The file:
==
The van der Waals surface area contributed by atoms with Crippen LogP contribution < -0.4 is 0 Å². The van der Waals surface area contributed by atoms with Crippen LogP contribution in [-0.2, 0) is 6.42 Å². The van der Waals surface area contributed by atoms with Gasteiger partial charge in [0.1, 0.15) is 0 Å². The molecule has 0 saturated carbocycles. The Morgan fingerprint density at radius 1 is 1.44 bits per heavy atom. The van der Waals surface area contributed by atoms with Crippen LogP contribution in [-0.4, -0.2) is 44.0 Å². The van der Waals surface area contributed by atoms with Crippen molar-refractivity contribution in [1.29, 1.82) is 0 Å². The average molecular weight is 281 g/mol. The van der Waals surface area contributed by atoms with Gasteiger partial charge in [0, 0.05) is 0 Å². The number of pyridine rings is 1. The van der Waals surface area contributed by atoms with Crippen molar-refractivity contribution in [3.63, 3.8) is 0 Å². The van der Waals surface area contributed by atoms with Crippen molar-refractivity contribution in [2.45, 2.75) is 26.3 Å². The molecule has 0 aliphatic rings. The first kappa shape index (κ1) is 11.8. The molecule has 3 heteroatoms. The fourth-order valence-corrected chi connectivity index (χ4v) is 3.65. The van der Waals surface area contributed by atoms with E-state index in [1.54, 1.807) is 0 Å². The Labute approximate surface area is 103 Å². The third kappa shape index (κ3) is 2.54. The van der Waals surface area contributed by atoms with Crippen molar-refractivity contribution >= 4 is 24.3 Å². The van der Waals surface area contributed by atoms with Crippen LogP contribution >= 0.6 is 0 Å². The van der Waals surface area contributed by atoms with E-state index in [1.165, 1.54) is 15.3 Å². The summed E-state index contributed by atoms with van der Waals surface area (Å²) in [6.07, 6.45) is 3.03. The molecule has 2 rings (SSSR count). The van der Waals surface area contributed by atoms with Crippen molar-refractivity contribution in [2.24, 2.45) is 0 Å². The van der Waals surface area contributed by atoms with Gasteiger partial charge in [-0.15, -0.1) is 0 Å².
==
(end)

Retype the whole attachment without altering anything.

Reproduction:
The van der Waals surface area contributed by atoms with Crippen LogP contribution < -0.4 is 0 Å². The van der Waals surface area contributed by atoms with Crippen LogP contribution in [-0.2, 0) is 6.42 Å². The van der Waals surface area contributed by atoms with Gasteiger partial charge in [0.1, 0.15) is 0 Å². The molecule has 0 saturated carbocycles. The Morgan fingerprint density at radius 1 is 1.44 bits per heavy atom. The van der Waals surface area contributed by atoms with Crippen LogP contribution in [-0.4, -0.2) is 44.0 Å². The van der Waals surface area contributed by atoms with Crippen molar-refractivity contribution in [1.29, 1.82) is 0 Å². The average molecular weight is 281 g/mol. The van der Waals surface area contributed by atoms with Gasteiger partial charge in [0, 0.05) is 0 Å². The number of pyridine rings is 1. The van der Waals surface area contributed by atoms with Crippen molar-refractivity contribution in [3.63, 3.8) is 0 Å². The van der Waals surface area contributed by atoms with Crippen molar-refractivity contribution in [2.45, 2.75) is 26.3 Å². The molecule has 0 aliphatic rings. The first kappa shape index (κ1) is 11.8. The molecule has 3 heteroatoms. The fourth-order valence-corrected chi connectivity index (χ4v) is 3.65. The van der Waals surface area contributed by atoms with E-state index in [1.54, 1.807) is 0 Å². The Labute approximate surface area is 103 Å². The third kappa shape index (κ3) is 2.54. The van der Waals surface area contributed by atoms with Crippen molar-refractivity contribution >= 4 is 24.3 Å². The van der Waals surface area contributed by atoms with Crippen LogP contribution >= 0.6 is 0 Å². The van der Waals surface area contributed by atoms with E-state index in [1.165, 1.54) is 15.3 Å². The summed E-state index contributed by atoms with van der Waals surface area (Å²) in [6.07, 6.45) is 3.03. The molecule has 2 rings (SSSR count). The van der Waals surface area contributed by atoms with Crippen molar-refractivity contribution in [2.24, 2.45) is 0 Å². The van der Waals surface area contributed by atoms with Gasteiger partial charge in [-0.15, -0.1) is 0 Å².